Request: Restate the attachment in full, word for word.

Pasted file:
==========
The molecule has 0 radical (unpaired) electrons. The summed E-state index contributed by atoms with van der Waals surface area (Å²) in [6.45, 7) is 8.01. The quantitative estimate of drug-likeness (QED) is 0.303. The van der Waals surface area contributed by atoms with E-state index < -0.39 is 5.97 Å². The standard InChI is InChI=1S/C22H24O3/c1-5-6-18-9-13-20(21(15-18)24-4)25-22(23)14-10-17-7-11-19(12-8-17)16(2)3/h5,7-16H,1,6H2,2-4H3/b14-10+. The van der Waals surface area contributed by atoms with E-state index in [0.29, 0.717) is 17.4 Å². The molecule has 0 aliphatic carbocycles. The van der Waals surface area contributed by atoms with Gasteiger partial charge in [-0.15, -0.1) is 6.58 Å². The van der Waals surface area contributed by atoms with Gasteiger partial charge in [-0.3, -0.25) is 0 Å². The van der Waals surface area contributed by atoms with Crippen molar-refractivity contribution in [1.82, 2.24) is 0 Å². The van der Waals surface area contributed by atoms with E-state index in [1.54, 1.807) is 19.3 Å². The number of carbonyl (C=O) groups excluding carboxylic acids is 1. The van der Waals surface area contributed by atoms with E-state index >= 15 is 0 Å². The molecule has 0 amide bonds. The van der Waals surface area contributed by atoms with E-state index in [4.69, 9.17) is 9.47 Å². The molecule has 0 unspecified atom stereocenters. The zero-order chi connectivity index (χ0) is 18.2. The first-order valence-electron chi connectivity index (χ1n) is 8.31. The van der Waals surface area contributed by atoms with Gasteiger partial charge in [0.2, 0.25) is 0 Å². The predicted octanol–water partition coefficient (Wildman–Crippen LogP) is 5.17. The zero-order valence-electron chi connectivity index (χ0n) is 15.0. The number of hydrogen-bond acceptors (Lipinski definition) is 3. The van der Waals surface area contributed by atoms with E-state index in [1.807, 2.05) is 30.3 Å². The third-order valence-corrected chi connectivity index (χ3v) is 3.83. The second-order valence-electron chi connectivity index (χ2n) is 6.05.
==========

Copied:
The molecule has 0 radical (unpaired) electrons. The summed E-state index contributed by atoms with van der Waals surface area (Å²) in [6.45, 7) is 8.01. The quantitative estimate of drug-likeness (QED) is 0.303. The van der Waals surface area contributed by atoms with E-state index < -0.39 is 5.97 Å². The standard InChI is InChI=1S/C22H24O3/c1-5-6-18-9-13-20(21(15-18)24-4)25-22(23)14-10-17-7-11-19(12-8-17)16(2)3/h5,7-16H,1,6H2,2-4H3/b14-10+. The van der Waals surface area contributed by atoms with E-state index in [0.29, 0.717) is 17.4 Å². The molecule has 0 aliphatic carbocycles. The van der Waals surface area contributed by atoms with Gasteiger partial charge in [-0.15, -0.1) is 6.58 Å². The van der Waals surface area contributed by atoms with Gasteiger partial charge in [-0.3, -0.25) is 0 Å². The van der Waals surface area contributed by atoms with Crippen molar-refractivity contribution in [1.82, 2.24) is 0 Å². The van der Waals surface area contributed by atoms with E-state index in [1.54, 1.807) is 19.3 Å². The number of carbonyl (C=O) groups excluding carboxylic acids is 1. The van der Waals surface area contributed by atoms with E-state index >= 15 is 0 Å². The molecule has 0 amide bonds. The van der Waals surface area contributed by atoms with E-state index in [4.69, 9.17) is 9.47 Å². The molecule has 0 unspecified atom stereocenters. The zero-order chi connectivity index (χ0) is 18.2. The first-order valence-electron chi connectivity index (χ1n) is 8.31. The van der Waals surface area contributed by atoms with Gasteiger partial charge in [0.2, 0.25) is 0 Å². The predicted octanol–water partition coefficient (Wildman–Crippen LogP) is 5.17. The zero-order valence-electron chi connectivity index (χ0n) is 15.0. The number of hydrogen-bond acceptors (Lipinski definition) is 3. The van der Waals surface area contributed by atoms with E-state index in [1.807, 2.05) is 30.3 Å². The third-order valence-corrected chi connectivity index (χ3v) is 3.83. The second-order valence-electron chi connectivity index (χ2n) is 6.05.